Robert Miller, a dealer active in the New York art world since the early 1960s, died in Miami on June 22 at the age of 72, after a prolonged illness. Miller was born in Atlantic City, studied at Rutgers University and earned an MFA in 1963. He was a teaching assistant to Roy Lichtenstein, who encouraged the young painter to move to New York City, which he did, with his new wife (also an artist), in 1964.
After a few commercially unsuccessful inclusions in group shows at Martha Jackson Gallery, Miller began working as an assistant at André Emmerich Gallery, eventually becoming a director there. He left to open his own gallery in 1977. Initially located on Fifth Avenue, the gallery moved to 57th Street, and later Chelsea, where it has occupied a 26th Street space since 2000.
Over the years, Robert Miller Gallery has worked with a wide variety of artists and estates, among them Ai Weiwei, Gilbert & George, Diane Arbus, Alice Neel and Louise Bourgeois. Lee Krasner, Barthelemy Toguo and Patti Smith showed at the gallery in the past year. Miller was known for supporting women and gay artists throughout his career, and represented Robert Mapplethorpe during the photographer’s 1989 NEA-funding controversy.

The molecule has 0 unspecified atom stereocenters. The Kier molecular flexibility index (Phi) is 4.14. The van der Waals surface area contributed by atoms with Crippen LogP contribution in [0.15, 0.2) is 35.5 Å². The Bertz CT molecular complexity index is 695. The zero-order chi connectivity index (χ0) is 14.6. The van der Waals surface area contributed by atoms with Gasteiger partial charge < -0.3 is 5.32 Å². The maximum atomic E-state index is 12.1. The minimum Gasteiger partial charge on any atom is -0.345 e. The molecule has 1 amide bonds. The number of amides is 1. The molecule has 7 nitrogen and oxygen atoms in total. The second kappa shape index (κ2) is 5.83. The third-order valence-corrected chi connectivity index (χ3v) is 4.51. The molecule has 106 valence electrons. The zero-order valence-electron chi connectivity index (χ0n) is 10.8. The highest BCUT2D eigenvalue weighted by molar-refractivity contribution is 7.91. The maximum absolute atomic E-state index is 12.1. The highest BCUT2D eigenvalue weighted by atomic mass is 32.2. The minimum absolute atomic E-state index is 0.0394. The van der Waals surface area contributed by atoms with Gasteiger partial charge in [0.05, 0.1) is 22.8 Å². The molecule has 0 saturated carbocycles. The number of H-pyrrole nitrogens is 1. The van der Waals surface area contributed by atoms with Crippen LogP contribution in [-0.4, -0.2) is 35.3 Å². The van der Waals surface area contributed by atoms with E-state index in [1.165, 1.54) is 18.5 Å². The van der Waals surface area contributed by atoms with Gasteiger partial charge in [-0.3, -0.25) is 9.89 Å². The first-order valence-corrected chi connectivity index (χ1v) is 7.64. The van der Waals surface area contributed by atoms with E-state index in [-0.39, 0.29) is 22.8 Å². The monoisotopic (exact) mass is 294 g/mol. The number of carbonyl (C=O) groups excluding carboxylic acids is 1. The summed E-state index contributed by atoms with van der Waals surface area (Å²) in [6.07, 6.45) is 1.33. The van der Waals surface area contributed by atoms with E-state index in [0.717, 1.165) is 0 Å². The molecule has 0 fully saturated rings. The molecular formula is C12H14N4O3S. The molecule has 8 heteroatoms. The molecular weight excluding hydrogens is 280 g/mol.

Miller moved to Florida soon after he retired in 2001. Since then, his ex-wife (the two divorced in 2005), Betsy Miller, and son, Robert Peter Miller, have run the gallery. The current show, featuring new abstract paintings and works on paper by Robert Greene, is on view through July 30.
Miller is survived by three children and a grandson.
Image © Robert Mapplethorpe Foundation.